This year, the world has been faced by global pandemic, COVID-19. The virus has created a remarkable effect on how we work and live. Many companies have been forced to shut down, and with the infection cases declining in some parts of the world, people have started to resume work but under precaution to avoid contracting the virus.

Here are some of the basics of how you could maintain a clean workspace during the pandemic and after.

Cleaning Your Workplaces Guidance
Spreading the virus may not always be avoidable, but people should adopt good cleaning and disinfection routine. The cleaning routines can help reduce and eliminate the bacteria and viruses on the work surfaces and objects in their office.

  • Always use disposable gloves, a mask, and a gown to clean and disinfect the hard surfaces and objects. After the cleaning process, remove and dispose them safely immediately.
  • Do not start disinfecting before you clean. When you clean using detergents and water before, you will get rid of particles that may carry the virus risk on surfaces. Cleaning before disinfecting is more effective in killing any virus that may have remained.
  • Use generous amounts of water to clean, especially on large surfaces. You may also use household bleach to clean the office. While cleaning, ensure that you do not mix the cleaning reagents as they may be flammable when not used well.
  • High-tough spaces should be cleaned and disinfected daily, for instance, phone receivers, remotes, handles, etc.

Ventilation and the Air Quality of the Office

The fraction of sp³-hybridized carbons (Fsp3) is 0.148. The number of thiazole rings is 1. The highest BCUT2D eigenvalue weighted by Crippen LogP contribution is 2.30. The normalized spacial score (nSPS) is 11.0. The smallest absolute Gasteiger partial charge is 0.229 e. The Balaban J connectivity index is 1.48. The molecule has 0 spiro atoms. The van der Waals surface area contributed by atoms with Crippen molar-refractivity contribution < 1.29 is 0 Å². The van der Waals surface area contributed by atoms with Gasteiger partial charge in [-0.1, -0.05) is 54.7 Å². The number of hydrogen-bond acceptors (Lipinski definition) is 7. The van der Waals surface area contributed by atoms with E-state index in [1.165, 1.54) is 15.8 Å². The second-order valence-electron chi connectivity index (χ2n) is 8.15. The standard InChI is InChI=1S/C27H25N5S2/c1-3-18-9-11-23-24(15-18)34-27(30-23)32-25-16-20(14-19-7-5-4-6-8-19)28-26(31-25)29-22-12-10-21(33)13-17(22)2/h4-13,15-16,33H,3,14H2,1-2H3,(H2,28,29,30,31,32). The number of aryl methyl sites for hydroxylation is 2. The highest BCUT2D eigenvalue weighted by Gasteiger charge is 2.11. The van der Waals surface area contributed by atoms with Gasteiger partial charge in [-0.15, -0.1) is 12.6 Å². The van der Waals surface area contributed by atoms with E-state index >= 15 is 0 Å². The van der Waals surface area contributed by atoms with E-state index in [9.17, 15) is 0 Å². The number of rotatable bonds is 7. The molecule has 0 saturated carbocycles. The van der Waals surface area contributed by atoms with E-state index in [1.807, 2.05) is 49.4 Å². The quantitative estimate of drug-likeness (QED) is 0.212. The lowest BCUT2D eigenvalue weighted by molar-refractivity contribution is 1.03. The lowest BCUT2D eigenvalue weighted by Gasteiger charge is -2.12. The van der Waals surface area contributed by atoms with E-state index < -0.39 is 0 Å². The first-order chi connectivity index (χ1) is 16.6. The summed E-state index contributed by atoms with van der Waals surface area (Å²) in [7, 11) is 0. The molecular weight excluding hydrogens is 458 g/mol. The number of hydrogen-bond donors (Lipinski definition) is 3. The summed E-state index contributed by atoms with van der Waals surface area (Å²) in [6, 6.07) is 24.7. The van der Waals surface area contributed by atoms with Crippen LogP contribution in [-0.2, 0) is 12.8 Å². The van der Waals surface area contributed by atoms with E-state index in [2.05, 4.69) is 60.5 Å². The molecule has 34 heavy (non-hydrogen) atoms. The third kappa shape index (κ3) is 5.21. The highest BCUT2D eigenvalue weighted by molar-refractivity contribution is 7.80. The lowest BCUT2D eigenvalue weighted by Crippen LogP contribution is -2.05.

Our offices’ indoor air quality helps in mitigating the spread of the virus and other germs that may still be present after the end of the coronavirus. Offices may house many air contamination sources such as molds, bacteria, volatile products, and many others. When your office is poorly ventilated, the presence of these contaminants may be exacerbated.

To make your office safer during and after COVID-19, you need to ensure that you focus on your plumbing, air-conditioning, and filtration systems responsible for filtering, diluting, and removing pathogens.

Social Distancing Measures at the Office
Some companies require their employees to work remotely while others need them on-site. Employees need to practice social distance measures. This can be done through:

  • Limiting the number of people present in one room
  • Using a social distancing desk tool
  • Keeping visitors at a minimum
  • Incorporating virtual meetings rather than physical ones
  • Updating the design of the office to help maintain distance
  • Having touchless entries

After adopting all these measures, every employee’s responsibility is to observe them stop the spread of the virus. Offices should have hospital grade hand sanitizer for the employees or a water and soap station at the entrance where employees and clients can hand wash regularly.

We should make these safety measures a routine even after the pandemic to prevent the spread of other germs and infections such as the flu or Tuberculosis. Every office needs to maintain a high infection control standard to keep everyone safe and free from viruses.